militant atheists

someone said:“Some traditional atheists, like Paul Kurtz, worry that the militant rhetoric of Dawkins and Hitchens and others will set the movement back.”

my thought:I think there is a natural evolution, or “life cycle”, to rights movements of oppressed minorities.

First, there is the “invisible” phase : the group isn’t recognized, there is oppression but nobody talks about it because the group in question isn’t even acknowledged to exist.

Then, there is the “small group of radicals” phase : a few people are responsible for finally talking about it. They are loud, they are abrasive, they are radical, they are pissed off. More mainstream members are worried about the “bad publicity” these radicals give to their group.

Then, there is the “growing voice phase” : now, more and more different and diverse groups are speaking out in favor of rights for the group. Even people who are not members of the minority start saying, “Yeah, they should have rights.” The group who say, “They should not have rights!” is getting smaller.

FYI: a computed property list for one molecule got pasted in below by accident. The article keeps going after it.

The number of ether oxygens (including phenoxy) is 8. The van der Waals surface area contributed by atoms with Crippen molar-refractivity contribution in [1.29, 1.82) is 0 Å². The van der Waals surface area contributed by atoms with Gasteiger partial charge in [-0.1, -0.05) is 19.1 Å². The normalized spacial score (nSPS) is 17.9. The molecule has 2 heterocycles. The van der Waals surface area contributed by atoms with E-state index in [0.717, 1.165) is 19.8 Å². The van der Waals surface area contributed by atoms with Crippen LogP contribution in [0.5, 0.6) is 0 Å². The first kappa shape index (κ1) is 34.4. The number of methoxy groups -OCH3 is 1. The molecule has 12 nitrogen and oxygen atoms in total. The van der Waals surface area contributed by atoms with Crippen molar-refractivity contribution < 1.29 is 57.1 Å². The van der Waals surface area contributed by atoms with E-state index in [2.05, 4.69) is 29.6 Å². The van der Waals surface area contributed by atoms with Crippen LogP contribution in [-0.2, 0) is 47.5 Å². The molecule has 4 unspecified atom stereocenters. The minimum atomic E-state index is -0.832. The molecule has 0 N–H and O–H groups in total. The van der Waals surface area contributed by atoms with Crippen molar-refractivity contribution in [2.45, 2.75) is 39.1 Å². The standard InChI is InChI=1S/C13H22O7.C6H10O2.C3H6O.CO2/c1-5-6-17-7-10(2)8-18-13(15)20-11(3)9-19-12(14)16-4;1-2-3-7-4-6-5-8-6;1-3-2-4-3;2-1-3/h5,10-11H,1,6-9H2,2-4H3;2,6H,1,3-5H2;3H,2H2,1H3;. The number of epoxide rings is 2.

Next to last, there is the “Isn’t it fixed yet?” phase. Almost everyone says the group SHOULD have rights. Reactionaries usually claim that it IS fixed, while progressives say “we’re still working on it, but it’s getting better”.

Finally, of course, there is real acceptance.

All rights movements have moved through this progression, with different starting points and at different rates.

African-American rights is currently in the “isn’t it fixed yet?” phase.
Gay rights is in the “growing voice” phase.

Atheist rights is still in the “small group of radicals” phase.